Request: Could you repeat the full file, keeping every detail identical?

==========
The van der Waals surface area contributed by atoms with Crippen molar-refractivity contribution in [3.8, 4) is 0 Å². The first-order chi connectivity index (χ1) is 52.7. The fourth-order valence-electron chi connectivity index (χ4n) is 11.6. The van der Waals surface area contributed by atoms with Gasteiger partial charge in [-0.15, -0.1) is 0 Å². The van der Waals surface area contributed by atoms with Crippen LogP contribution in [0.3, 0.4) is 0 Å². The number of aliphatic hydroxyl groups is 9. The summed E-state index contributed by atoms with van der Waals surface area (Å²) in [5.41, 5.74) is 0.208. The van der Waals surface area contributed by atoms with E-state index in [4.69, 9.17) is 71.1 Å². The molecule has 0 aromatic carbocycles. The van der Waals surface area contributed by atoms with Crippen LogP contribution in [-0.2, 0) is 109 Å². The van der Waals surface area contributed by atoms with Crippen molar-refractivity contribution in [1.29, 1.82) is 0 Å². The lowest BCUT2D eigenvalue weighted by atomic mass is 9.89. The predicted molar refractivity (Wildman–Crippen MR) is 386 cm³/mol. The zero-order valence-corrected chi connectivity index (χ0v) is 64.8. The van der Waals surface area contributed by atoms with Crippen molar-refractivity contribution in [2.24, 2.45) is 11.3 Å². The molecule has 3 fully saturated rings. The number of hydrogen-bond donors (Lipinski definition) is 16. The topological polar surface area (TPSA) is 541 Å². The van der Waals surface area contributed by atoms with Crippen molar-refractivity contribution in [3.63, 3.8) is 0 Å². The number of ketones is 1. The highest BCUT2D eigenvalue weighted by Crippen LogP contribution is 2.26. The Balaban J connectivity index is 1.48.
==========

The van der Waals surface area contributed by atoms with Crippen molar-refractivity contribution in [3.8, 4) is 0 Å². The first-order chi connectivity index (χ1) is 52.7. The fourth-order valence-electron chi connectivity index (χ4n) is 11.6. The van der Waals surface area contributed by atoms with Gasteiger partial charge in [-0.15, -0.1) is 0 Å². The van der Waals surface area contributed by atoms with Crippen LogP contribution in [0.3, 0.4) is 0 Å². The number of aliphatic hydroxyl groups is 9. The summed E-state index contributed by atoms with van der Waals surface area (Å²) in [5.41, 5.74) is 0.208. The van der Waals surface area contributed by atoms with E-state index in [4.69, 9.17) is 71.1 Å². The molecule has 0 aromatic carbocycles. The van der Waals surface area contributed by atoms with Crippen LogP contribution in [-0.2, 0) is 109 Å². The van der Waals surface area contributed by atoms with Crippen molar-refractivity contribution in [1.29, 1.82) is 0 Å². The lowest BCUT2D eigenvalue weighted by atomic mass is 9.89. The predicted molar refractivity (Wildman–Crippen MR) is 386 cm³/mol. The zero-order valence-corrected chi connectivity index (χ0v) is 64.8. The van der Waals surface area contributed by atoms with Crippen molar-refractivity contribution in [2.24, 2.45) is 11.3 Å². The molecule has 3 fully saturated rings. The number of hydrogen-bond donors (Lipinski definition) is 16. The topological polar surface area (TPSA) is 541 Å². The van der Waals surface area contributed by atoms with Crippen molar-refractivity contribution in [3.63, 3.8) is 0 Å². The number of ketones is 1. The highest BCUT2D eigenvalue weighted by Crippen LogP contribution is 2.26. The Balaban J connectivity index is 1.48.